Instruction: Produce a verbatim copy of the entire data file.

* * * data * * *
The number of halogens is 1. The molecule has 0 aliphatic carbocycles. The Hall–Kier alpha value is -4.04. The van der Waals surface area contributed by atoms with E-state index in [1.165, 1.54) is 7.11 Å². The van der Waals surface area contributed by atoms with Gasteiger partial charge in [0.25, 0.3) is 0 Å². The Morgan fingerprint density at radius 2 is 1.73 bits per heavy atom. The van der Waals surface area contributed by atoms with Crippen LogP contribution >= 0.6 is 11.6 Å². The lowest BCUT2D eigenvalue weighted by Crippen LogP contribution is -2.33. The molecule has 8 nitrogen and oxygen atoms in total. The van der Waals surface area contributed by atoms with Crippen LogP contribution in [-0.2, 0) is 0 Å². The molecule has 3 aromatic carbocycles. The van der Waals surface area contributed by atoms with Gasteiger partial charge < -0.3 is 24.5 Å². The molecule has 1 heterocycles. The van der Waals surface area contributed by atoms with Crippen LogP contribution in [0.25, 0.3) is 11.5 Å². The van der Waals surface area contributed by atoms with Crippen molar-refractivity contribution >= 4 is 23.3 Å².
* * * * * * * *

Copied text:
The number of halogens is 1. The molecule has 0 aliphatic carbocycles. The Hall–Kier alpha value is -4.04. The van der Waals surface area contributed by atoms with E-state index in [1.165, 1.54) is 7.11 Å². The van der Waals surface area contributed by atoms with Gasteiger partial charge in [0.25, 0.3) is 0 Å². The Morgan fingerprint density at radius 2 is 1.73 bits per heavy atom. The van der Waals surface area contributed by atoms with Crippen LogP contribution >= 0.6 is 11.6 Å². The lowest BCUT2D eigenvalue weighted by Crippen LogP contribution is -2.33. The molecule has 8 nitrogen and oxygen atoms in total. The van der Waals surface area contributed by atoms with Crippen LogP contribution in [-0.2, 0) is 0 Å². The molecule has 3 aromatic carbocycles. The van der Waals surface area contributed by atoms with Gasteiger partial charge < -0.3 is 24.5 Å². The molecule has 1 heterocycles. The van der Waals surface area contributed by atoms with Crippen LogP contribution in [0.25, 0.3) is 11.5 Å². The van der Waals surface area contributed by atoms with Crippen molar-refractivity contribution >= 4 is 23.3 Å².